Gilsum resident Megan E. Ballou loves animals.
“I grew up with horses, and have always had an attraction to large animals. For some strange reason, I also developed this love for elephants,” she said.
So when the opportunity arose to travel to Thailand this past summer to work with the portly pachyderms, she couldn’t refuse.
Ballou, a junior at Stonehill College in Easton, Mass., is studying to be a veterinarian. She’s starting the endeavor by working toward a double major in biology and environmental science with a concentration in pre-veterinary medicine. After she’s done with her undergraduate work, it will be off to graduate school to study veterinary medicine. This will be followed by additional years in internships and a residency.
“I’ve always felt connected more to animals than people, and I want to help them,” Ballou, 20, said this week. “Animals are just so forgiving to you. They don’t speak to you, but you have to figure out what is wrong with them, and when you do, they’re so appreciative.”
Ballou was among a group of about 20 people who spent two and a half weeks in Thailand in June and July to volunteer providing care to elephants and dogs.
The group went on the trip with Loop Abroad, a Boston-based company that offers high school and college students opportunities in the Southeast Asian country to learn about ecology, conservation and veterinary medicine.
Ballou, a 2012 graduate of Monadnock Regional High School in Swanzey, said she found out about the program through an advertisement on Facebook, and after researching it, she contacted the company and decided to apply.
Jane Cassie, program director of Loop Abroad, said students accepted to the program are from across the country and have a range of backgrounds and experiences.
“The biggest thing we look for is if the person wants to be there,” she said. “They also have to be comfortable around animals.”
Students must also write essays and provide lists of references, she said.
While working with the animals, students have vocabulary and skills they need to learn each day, and watch instructional videos they later get quizzed on, she said.
“They have a good time, but they’re really learning a lot of stuff.”
When Ballou’s group arrived in Thailand, they were divided into two smaller groups that were each assigned to a veterinarian. The veterinarians had traveled with them from the United States. Then the groups were sent to either the Elephant Nature Park or the Animal Rescue Kingdom dog shelter, both in northern Thailand. After about a week, they switched locations.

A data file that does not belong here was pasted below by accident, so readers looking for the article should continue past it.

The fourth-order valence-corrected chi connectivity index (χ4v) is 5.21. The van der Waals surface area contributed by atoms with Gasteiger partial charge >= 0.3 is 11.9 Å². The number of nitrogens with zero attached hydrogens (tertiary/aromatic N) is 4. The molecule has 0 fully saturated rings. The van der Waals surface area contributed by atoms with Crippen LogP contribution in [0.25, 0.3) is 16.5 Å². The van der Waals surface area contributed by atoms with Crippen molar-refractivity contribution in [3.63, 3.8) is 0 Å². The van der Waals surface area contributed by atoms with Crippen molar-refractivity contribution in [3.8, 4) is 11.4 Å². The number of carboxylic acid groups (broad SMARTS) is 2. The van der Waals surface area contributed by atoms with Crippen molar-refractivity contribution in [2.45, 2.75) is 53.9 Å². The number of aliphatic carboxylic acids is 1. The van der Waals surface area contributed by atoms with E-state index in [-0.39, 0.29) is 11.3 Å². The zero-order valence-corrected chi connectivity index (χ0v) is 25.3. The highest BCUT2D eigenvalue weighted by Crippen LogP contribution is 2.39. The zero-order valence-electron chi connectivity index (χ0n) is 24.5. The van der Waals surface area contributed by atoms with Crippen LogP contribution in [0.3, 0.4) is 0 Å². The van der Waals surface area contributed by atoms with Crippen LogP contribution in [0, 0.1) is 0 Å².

During her first week in Thailand, Ballou was with the group assigned to the Elephant Nature Park, which houses more than 40 elephants rescued from trekking, logging or forced breeding programs.
Each day, Ballou and other members of the group would eat breakfast on the park’s main platform where they’d meet the elephants. Then they’d be assigned a chore, which for some mornings was making elephant food, Ballou said. They cut watermelon, and cleaned fruits and vegetables for the animals; other mornings, they’d clean out their shelters.
In the afternoons, group members took turns caring for elephants and learning their diagnoses.
Of the park’s 47 elephants, only one didn’t have a deformity or limp stemming from an injury. The injuries came from abuse and stepping on old landmines, Ballou said.
The park also has 400 rescued dogs, which members of the group cared for when they weren’t with the elephants.
During the week Ballou’s group was assigned to the Animal Rescue Kingdom, each day was different, she said.
The shelter houses more than 100 rescued dogs who have been beaten, abandoned or abused.
“One day we’d be doing examinations and physicals, and the next day we’d be drawing blood from the dogs,” she said.
As the week progressed, the experiences became more challenging, ending with doing surgeries on cats on the final day.
“It’s definitely a test of how confident you are with yourself. You just had to push through it,” she said.
Ballou said the trip was amazing, and solidified her dream of wanting to become veterinarian.
This dream, she says, was inspired by her mother, Jayne. Her mother was a veterinary technician for 15 years before Ballou was born.
“This is how I want to spend the rest of my life,” Ballou said. “I’ve also got the travel bug now, and want to go everywhere to experience cultures, and help people and animals.”